There was an interesting point made about shallow lakes verses shoaling. It takes a shoaling bottom to push waves taller, otherwise, they are just limited by the depth before they even form.

    - Will (Dragonfly)
     


  16. capta

    capta

    Joined Jun 4, 2009
    2,275 posts, 501 likes
    Pearson 530
    XX where ever we are anchored
    I've seen waves in the Stream between Fla and the Bahamas in a norther that you'd swear were breaking on a beach or bar. Big round curlers. Occasionally the water under the boat seems to just disappear and the boat drops into a hole. I've never witnessed this, though I have experienced it a number of times, so I have no idea what caused it. It is rather disconcerting to be on a sailboat and feel her drop for what seems like minutes, but of course is probably less than a couple of seconds. That's when it's really nice to have faith that the boat under you can take anything.
     


  17. Hayden Watson

    Hayden Watson

    Joined Apr 5, 2009
    493 posts, 94 likes
    Catalina '88 C30 tr/bs
    US Oak Harbor, WA
    I was on this trip on the bow of the upper level deck looking out the front when the water dropped out of sight in front of us. You can see green water hitting the window on that deck just below the pilot house. That was when I decided to move back a bit farther in the boat. The force of water down the car deck moved most of the first 5-10 in each row with lots of car alarms going off. Such fun.
     


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  18. jon hansen

    jon hansen

    Joined May 25, 2012
    795 posts, 327 likes
    john alden caravelle 42
    us sturgeon bay, wis
    thermal cline, different areas of water of different temps do not mix. just like oil and water do not mix. so as the season warms up and the sun gets higher the water along the shores warms first. the shore is a water heating zone. it then spreads out away from the shore. the warmer on top, the colder pushing down. BUT, there is a cohesion to each zone. so as it spreads it clings to the shore and itself. the lines between the zone are not horizontal but deeper towards shore shore and finally come to the surface way out. you can get visual markers that you learn to recognize, called scum lines. the different zones can be going different directions as well.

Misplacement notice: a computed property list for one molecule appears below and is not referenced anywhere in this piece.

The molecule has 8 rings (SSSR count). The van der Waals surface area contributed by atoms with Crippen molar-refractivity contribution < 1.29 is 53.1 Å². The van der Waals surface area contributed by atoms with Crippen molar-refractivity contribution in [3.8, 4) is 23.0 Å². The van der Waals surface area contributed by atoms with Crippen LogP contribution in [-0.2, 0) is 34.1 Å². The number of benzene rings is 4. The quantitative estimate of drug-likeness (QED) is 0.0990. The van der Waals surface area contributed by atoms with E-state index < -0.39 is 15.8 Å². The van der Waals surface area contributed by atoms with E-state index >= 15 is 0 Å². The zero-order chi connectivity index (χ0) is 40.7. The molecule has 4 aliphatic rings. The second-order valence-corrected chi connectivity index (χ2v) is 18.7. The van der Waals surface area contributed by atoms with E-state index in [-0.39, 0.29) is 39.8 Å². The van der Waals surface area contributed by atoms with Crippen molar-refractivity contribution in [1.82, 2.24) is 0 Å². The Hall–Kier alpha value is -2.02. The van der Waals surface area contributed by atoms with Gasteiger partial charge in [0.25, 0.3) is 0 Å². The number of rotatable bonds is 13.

have you ever gone swimming when the surface is 75 but then you swim down 20 ft and it 50. thermal cline.

    all fish like a very specific temp. king salmon 54 d., stealhead 42 d. serious fisherman understand that fish will school up in their temp next to a warmer zone where their baitfish are. then dash into the warmer water snag lunch and return. you learn to read the signs and pay attention to the temps. if their temp is deep then they are deep. way off shore they may be near the surface as the thermal cline comes up. hence, why some always catch their limit and most only catch a few. this is the jist for fishing. nieve sailors might think the fisherman could be anywhere, when in fact his zone to catch is very small.
    for sailing, bethwhait teaches that understanding the surfaces of the lakes we sail in can improve your ability to get the most out of our boats. maybe we want to favor the bigger waves down wind to get a bigger push. or mayby fast tack the edge of a straight so to not have to fight bigger choppier waves. he tells of going to the chicago library and reading 100 year old logs of sailing masters of cargo boats as their knowledge of the water patterns was keen. he tells of a class race on lake huron , at the gun the wind was very light but there was an old chop hitting them on the nose. the whole fleet just sat there. he, trying to get going tried having his one crew sit on the stem while he sat on the transom. the cadence of the waves and the change in the weighting, he alone started to move ahead while all others still stayed in one place. by the time the others copied him it was to late. to win a sailing race, start first and increase your lead from there. right. bethwaite is the person that taught me about thermal cline acting as a shallow water sea. salmon fishing books taught me how to hunt the deep water fish.
     


    Last edited: Feb 14, 2018
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  19. jon hansen

    jon hansen

    Joined May 25, 2012
    795 posts, 327 likes
    john alden caravelle 42
    us sturgeon bay, wis
    google great lakes thermal cline. you might get some nice graffs.
     


  20. Will Gilmore

    Will Gilmore

    Joined Oct 19, 2017
    2,129 posts, 834 likes
    O'Day 19
    US Littleton, NH
    Jon, you are my new hero. :worship:
    Awesome post, thanks.

    - Will (Dragonfly)